For the last film I did, I used a high end consumer DV camera that recorded maybe 15 frames every time I hit the record button. Some DVs have a record setting that only records when the record button is pressed (allowing for very short clips) and some have a photo function, but I couldn’t find them on the camera I was using. I had to speed everything up when I edited it because it was just too slow. This shouldn’t be a problem because if you’re recording on video you’ll probably be editing digitally anyway.
About audio: Don’t even THINK of recording sound when you’re shooting. Unless it’s some kind of avant garde thing you’re going for. Audio is always added after.
About sets: If your working in a flat form you can just construct your backgrounds out the same material you’re animating with. For “3D” sets I’ve just pretty much used whatever I found around the house. The list is literally endless — mirrors, bristol board, wool, wood, glass, ceramic, plastic… You can really get creative.
Some notes on Claymation: “Plasticine” is the actual stuff I use. You can get it at most art supply stores or toy stores for about $2 a brick. Very inexpensive. You’ll probably not want to make your characters less than 5″ high. Macro can only go so close. For extreme close ups you need to construct special models. You’ll want to make your characters bottom heavy as they tend to fall over, especially under hot lights. Try molding a head over a ping pong ball or Styrofoam globe (if you want a round head!). I made one head and shoulders out of wires (with Plasticine on top) because that’s what the animation book told me to do…it barely worked and took too much time because I did not have the proper equipment. You’ll have to be creative and experiment. Besides Live Action Animation, this is the one where you can play most with camera positions and lighting.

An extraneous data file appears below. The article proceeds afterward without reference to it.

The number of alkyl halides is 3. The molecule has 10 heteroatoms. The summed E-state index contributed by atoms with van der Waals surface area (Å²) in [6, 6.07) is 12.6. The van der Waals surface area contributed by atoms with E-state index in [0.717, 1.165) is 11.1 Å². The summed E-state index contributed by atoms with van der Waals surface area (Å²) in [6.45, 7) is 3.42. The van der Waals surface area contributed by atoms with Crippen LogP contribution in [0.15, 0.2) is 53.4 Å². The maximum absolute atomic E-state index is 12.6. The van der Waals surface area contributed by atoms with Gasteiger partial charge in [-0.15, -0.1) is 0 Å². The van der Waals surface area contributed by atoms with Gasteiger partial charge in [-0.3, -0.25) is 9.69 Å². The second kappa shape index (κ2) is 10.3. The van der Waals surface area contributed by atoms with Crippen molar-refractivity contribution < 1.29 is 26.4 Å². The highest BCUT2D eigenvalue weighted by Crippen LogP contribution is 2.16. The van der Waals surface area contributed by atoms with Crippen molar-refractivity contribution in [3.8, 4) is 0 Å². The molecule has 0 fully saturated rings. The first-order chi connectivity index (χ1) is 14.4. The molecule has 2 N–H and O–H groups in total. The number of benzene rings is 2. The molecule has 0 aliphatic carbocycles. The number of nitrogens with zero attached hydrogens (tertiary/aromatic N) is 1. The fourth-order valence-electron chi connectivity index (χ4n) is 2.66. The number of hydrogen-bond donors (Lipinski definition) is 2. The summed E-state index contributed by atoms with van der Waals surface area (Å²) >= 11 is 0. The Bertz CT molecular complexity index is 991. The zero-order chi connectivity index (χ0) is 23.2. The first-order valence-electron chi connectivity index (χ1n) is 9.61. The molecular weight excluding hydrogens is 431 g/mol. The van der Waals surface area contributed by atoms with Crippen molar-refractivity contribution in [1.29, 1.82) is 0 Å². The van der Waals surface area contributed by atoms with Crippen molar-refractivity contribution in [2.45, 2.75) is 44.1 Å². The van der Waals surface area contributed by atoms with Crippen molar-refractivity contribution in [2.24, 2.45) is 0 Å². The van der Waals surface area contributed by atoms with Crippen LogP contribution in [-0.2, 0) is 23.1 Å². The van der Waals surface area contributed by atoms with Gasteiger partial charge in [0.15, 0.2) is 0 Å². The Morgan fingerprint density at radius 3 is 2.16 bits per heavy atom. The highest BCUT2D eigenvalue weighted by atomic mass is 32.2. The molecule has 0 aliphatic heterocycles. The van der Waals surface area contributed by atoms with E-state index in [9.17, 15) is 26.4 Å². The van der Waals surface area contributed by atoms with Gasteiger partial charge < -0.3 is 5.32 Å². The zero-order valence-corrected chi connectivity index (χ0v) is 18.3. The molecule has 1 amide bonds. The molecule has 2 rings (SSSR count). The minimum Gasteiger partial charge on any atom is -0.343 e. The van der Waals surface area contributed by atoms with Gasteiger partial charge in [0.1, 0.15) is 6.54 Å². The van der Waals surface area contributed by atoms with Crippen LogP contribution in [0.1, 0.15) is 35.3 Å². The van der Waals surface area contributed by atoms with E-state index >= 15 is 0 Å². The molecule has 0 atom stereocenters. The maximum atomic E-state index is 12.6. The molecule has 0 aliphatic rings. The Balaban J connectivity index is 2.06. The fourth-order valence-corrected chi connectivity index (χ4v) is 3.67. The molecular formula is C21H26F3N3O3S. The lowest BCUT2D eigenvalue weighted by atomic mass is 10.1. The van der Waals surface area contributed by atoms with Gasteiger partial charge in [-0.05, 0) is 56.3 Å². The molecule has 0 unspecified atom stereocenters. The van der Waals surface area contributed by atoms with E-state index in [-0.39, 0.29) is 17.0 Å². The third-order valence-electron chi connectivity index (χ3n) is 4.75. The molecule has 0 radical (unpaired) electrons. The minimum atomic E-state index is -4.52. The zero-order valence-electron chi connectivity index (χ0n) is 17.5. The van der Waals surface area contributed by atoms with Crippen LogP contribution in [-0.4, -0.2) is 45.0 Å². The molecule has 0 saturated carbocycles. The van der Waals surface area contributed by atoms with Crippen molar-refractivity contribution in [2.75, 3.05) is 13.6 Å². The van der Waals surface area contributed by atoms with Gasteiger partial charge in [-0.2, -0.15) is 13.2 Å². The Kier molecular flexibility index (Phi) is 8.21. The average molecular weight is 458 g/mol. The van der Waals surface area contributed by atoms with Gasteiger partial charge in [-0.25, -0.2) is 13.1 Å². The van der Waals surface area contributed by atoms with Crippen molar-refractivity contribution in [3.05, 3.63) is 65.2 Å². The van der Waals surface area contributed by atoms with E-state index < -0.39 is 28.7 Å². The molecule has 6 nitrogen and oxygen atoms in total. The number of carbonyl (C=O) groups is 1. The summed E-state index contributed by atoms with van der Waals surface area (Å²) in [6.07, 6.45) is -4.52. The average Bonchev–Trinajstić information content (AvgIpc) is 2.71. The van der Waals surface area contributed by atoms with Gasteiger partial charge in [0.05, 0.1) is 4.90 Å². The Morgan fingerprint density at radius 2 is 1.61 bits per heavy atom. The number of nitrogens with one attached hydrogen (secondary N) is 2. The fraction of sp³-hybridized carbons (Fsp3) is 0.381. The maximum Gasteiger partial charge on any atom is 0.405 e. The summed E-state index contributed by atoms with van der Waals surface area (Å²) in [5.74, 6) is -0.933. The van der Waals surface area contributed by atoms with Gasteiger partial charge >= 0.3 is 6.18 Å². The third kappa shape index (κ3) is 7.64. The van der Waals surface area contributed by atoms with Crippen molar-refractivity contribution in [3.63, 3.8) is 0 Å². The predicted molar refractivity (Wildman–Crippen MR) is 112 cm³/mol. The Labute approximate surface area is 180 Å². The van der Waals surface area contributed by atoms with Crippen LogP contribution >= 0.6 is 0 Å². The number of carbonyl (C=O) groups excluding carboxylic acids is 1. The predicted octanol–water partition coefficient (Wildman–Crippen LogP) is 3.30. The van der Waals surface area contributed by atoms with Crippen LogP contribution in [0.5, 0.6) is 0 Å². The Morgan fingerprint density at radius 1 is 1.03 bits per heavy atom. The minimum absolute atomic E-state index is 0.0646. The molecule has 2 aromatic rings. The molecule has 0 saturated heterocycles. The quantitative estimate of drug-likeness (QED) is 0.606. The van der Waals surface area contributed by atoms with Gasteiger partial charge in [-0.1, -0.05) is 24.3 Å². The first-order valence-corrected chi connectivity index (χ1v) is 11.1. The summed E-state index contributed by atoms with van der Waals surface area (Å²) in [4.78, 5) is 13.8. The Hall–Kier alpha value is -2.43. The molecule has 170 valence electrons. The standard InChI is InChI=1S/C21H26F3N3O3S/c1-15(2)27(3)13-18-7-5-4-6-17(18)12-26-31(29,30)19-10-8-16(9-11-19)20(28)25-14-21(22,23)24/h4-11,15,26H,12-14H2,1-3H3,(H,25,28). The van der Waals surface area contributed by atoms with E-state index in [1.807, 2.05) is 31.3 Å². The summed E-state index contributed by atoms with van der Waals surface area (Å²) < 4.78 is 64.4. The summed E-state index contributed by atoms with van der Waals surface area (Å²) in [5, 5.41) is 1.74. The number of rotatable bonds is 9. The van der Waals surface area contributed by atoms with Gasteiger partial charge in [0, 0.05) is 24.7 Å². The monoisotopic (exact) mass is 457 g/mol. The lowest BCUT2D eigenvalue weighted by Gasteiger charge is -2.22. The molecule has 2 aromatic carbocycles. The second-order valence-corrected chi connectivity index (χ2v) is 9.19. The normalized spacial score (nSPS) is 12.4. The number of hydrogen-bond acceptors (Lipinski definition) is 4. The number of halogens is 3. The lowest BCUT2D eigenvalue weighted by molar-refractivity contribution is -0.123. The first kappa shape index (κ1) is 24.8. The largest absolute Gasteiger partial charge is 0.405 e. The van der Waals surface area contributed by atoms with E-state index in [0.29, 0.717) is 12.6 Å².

Construction Paper Animation: Another cheap way of animating. Backgrounds are relatively flat and characters are relatively flat. You have to position your camera pretty much dead square on top of your set or it won’t look right. You’ll probably not move your camera or lights at all. There’ll be lots of little construction clippings to keep track of! Use tweezers to move pieces.
3D Animation: You can animate anything! Objects can take on personalities or beans can form pictures and swirling designs.
Drawing on Film (Cameraless Animation): You get yourself some clear 16mm film and go at it with whatever media you want. Paint, scratch, bleach, whatever. And it’s easy to count your frames!